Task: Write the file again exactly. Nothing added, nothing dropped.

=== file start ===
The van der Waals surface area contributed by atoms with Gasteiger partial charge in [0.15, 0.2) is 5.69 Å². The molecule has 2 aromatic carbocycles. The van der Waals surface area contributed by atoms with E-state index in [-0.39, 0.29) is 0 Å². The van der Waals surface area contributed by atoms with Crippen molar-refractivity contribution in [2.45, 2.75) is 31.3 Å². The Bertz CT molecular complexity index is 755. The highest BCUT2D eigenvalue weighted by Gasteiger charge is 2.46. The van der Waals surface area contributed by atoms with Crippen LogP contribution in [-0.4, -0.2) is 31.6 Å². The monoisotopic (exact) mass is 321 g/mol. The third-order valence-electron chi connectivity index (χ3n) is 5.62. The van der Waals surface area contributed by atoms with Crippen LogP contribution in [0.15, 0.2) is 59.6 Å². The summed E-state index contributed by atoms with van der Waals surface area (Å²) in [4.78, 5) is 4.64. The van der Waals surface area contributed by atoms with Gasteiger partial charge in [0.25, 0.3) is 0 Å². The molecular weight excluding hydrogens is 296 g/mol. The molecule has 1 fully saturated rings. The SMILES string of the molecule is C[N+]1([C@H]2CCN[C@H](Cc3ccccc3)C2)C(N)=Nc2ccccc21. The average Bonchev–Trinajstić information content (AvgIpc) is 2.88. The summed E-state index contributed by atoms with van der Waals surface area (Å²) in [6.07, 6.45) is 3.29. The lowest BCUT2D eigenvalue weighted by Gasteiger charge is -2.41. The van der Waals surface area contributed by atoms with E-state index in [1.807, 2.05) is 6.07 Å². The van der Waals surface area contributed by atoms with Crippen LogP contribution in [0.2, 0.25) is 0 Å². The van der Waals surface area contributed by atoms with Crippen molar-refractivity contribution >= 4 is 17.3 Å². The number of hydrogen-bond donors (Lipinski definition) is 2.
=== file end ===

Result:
The van der Waals surface area contributed by atoms with Gasteiger partial charge in [0.15, 0.2) is 5.69 Å². The molecule has 2 aromatic carbocycles. The van der Waals surface area contributed by atoms with E-state index in [-0.39, 0.29) is 0 Å². The van der Waals surface area contributed by atoms with Crippen molar-refractivity contribution in [2.45, 2.75) is 31.3 Å². The Bertz CT molecular complexity index is 755. The highest BCUT2D eigenvalue weighted by Gasteiger charge is 2.46. The van der Waals surface area contributed by atoms with Crippen LogP contribution in [-0.4, -0.2) is 31.6 Å². The monoisotopic (exact) mass is 321 g/mol. The third-order valence-electron chi connectivity index (χ3n) is 5.62. The van der Waals surface area contributed by atoms with Crippen LogP contribution in [0.15, 0.2) is 59.6 Å². The summed E-state index contributed by atoms with van der Waals surface area (Å²) in [4.78, 5) is 4.64. The van der Waals surface area contributed by atoms with Gasteiger partial charge in [0.25, 0.3) is 0 Å². The molecular weight excluding hydrogens is 296 g/mol. The molecule has 1 fully saturated rings. The SMILES string of the molecule is C[N+]1([C@H]2CCN[C@H](Cc3ccccc3)C2)C(N)=Nc2ccccc21. The average Bonchev–Trinajstić information content (AvgIpc) is 2.88. The summed E-state index contributed by atoms with van der Waals surface area (Å²) in [6.07, 6.45) is 3.29. The lowest BCUT2D eigenvalue weighted by Gasteiger charge is -2.41. The van der Waals surface area contributed by atoms with E-state index in [1.807, 2.05) is 6.07 Å². The van der Waals surface area contributed by atoms with Crippen LogP contribution in [0.2, 0.25) is 0 Å². The van der Waals surface area contributed by atoms with Crippen molar-refractivity contribution >= 4 is 17.3 Å². The number of hydrogen-bond donors (Lipinski definition) is 2.